7. Stop after every paragraph and ask yourself the following questions: what was the point of this paragraph? Is it clear? Is there unity in this paragraph? Was it necessary to my thesis or did I deviate from the point and fail to adhere to my purpose? Was the point made in this paragraph well linked to the preceding paragraph? Does it prepare the reader for the following paragraph? If you cannot answer these questions appropriately then redraft the paragraph until such time as it serves a purpose that is acceptable.
8. If you include charts, tables, graphs, pictures, maps, etc., make sure that they actually contribute something quite clearly to your thesis. Do not seek to merely decorate your Paper! If you provide the type of material listed above, then analyse it. Do not let the reader interpret these alone as the reader may see in them something quite different from you, or fail to see that which you wish to convey. Graphs, tables, charts, etc., should always have a subject heading or title and the source should always be clearly identified.
9. Your paper should be in the 6-8 pages range, not counting the Title Page and the Bibliography. Long papers are often not particularly impressive. They are frequently beside the point or they show an inability to summarize material and display judgement. Excessively short papers, on the other hand, often show a lack of research and are a sign of superficiality. Please do not cheat by changing font and line spacing, or use other devices well within the grasp of even the most basic computer user.
10. Footnotes (or endnotes) are an endless source of problems. Make sure that your notes/citations are well made. Your note (citation) should always indicate the name of the author, the title of the work cited, and the page where the information was found. Make sure that this information is accurate. Such information will be verified. Nothing destroys your credibility faster than an inaccurate citation/reference. Lack of citations, or incorrect citations, are often the sign of a plagiarized paper. A citation (note) should always be made when one of the following occurs:
• when you are quoting directly an author. In such a case, use quotation marks and indent if the quotation is more than three lines long. If indented, use only single space for your quotation.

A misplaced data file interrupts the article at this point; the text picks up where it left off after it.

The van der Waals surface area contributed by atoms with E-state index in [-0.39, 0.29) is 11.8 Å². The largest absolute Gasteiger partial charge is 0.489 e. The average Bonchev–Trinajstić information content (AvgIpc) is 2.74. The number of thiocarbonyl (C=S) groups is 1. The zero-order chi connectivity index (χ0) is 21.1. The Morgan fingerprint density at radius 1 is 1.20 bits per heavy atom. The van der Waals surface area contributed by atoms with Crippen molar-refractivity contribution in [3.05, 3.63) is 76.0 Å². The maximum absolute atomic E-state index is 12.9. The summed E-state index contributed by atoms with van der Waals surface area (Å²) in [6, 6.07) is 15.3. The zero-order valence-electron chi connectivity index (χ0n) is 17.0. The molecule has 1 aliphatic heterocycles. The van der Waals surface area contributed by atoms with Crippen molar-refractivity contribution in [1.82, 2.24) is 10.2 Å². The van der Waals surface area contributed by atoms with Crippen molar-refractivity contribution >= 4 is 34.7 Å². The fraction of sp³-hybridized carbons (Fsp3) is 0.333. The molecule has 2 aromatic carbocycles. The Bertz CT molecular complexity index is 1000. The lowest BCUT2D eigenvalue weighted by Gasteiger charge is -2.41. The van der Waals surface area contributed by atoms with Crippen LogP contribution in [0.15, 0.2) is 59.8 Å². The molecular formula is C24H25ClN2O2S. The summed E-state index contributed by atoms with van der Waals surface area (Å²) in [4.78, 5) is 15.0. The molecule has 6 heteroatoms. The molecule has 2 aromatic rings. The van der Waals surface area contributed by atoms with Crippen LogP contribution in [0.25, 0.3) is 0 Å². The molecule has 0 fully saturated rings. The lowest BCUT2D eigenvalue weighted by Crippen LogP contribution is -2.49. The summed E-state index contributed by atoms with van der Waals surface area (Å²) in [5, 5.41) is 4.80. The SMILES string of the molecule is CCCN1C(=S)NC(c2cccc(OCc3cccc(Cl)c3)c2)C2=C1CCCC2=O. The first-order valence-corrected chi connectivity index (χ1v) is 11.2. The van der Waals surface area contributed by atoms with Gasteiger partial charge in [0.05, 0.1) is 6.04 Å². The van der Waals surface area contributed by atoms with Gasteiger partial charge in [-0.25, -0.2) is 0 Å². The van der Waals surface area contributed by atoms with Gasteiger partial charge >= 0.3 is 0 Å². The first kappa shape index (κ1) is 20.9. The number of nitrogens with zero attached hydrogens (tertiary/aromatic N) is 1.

• when you are directly borrowing an argument or an idea from an author. Do not pretend that something comes from you if you have borrowed that idea from one of your sources.
• when you provide some specific fact or information, not commonly known, which you have found in a source in the course of your research. If something is found in many sources, and is not challenged anywhere, assume that it is commonly known and need not be cited.
• when you wish to add supplementary information that is not vital to your argument but contributes something to its understanding.
• If in doubt as to whether or not to make a note, it is better to err on the side of caution and thus provide the citation.
11. Your notes/citations should be placed at the bottom of the page. Your word processing program will do this automatically for you (for Microsoft WORD follow this sequence to make a footnote: Insert/Reference/Footnote). If making endnotes, place them before the Bibliography on a separate sheet entitled Endnotes.
12. A research paper without references is unacceptable and will automatically be given a mark of zero. A research paper where you have failed to provide some references will be assigned a failing grade.
13. Consult very carefully, in the package, the Notes on Essay Editing and Plagiarism. When you submit a Paper to me, it is understood that you know and accept the content of the “Plan d’йtude” of the course, the Worksheet and the Essay Writingpackage. Ignorance is no excuse. It is your responsibility to read the material put at your disposal. If in doubt, come to consult with me.